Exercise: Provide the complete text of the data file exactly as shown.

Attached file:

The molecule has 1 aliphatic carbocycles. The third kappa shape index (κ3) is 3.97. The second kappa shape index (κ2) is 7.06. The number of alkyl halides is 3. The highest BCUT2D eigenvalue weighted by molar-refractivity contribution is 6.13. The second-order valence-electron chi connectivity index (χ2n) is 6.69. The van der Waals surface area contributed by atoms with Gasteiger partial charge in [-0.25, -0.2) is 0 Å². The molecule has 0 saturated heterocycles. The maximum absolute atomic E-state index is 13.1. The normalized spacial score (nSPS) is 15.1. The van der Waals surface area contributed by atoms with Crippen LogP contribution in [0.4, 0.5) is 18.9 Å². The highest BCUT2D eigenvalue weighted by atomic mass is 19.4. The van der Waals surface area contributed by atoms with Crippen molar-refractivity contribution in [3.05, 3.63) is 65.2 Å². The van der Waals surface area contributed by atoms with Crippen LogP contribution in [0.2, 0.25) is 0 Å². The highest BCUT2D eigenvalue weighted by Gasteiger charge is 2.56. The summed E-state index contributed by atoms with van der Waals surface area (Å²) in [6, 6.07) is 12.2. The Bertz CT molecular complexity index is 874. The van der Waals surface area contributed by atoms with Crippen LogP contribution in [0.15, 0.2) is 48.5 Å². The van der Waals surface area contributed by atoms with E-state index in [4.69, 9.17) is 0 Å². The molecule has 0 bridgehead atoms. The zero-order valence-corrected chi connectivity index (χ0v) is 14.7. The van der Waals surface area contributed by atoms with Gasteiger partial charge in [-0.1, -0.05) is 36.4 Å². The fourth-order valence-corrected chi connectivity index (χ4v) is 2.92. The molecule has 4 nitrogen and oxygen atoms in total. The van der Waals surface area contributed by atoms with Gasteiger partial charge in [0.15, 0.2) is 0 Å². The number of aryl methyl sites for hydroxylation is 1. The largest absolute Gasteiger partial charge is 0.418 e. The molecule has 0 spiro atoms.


The molecule has 1 aliphatic carbocycles. The third kappa shape index (κ3) is 3.97. The second kappa shape index (κ2) is 7.06. The number of alkyl halides is 3. The highest BCUT2D eigenvalue weighted by molar-refractivity contribution is 6.13. The second-order valence-electron chi connectivity index (χ2n) is 6.69. The van der Waals surface area contributed by atoms with Gasteiger partial charge in [-0.25, -0.2) is 0 Å². The molecule has 0 saturated heterocycles. The maximum absolute atomic E-state index is 13.1. The normalized spacial score (nSPS) is 15.1. The van der Waals surface area contributed by atoms with Crippen LogP contribution in [0.4, 0.5) is 18.9 Å². The highest BCUT2D eigenvalue weighted by atomic mass is 19.4. The van der Waals surface area contributed by atoms with Crippen molar-refractivity contribution in [3.05, 3.63) is 65.2 Å². The van der Waals surface area contributed by atoms with Crippen LogP contribution in [0.2, 0.25) is 0 Å². The highest BCUT2D eigenvalue weighted by Gasteiger charge is 2.56. The summed E-state index contributed by atoms with van der Waals surface area (Å²) in [6, 6.07) is 12.2. The Bertz CT molecular complexity index is 874. The van der Waals surface area contributed by atoms with Crippen LogP contribution in [0.15, 0.2) is 48.5 Å². The van der Waals surface area contributed by atoms with E-state index in [4.69, 9.17) is 0 Å². The molecule has 0 bridgehead atoms. The zero-order valence-corrected chi connectivity index (χ0v) is 14.7. The van der Waals surface area contributed by atoms with Gasteiger partial charge in [-0.1, -0.05) is 36.4 Å². The fourth-order valence-corrected chi connectivity index (χ4v) is 2.92. The molecule has 4 nitrogen and oxygen atoms in total. The van der Waals surface area contributed by atoms with Gasteiger partial charge in [0.15, 0.2) is 0 Å². The number of aryl methyl sites for hydroxylation is 1. The largest absolute Gasteiger partial charge is 0.418 e. The molecule has 0 spiro atoms.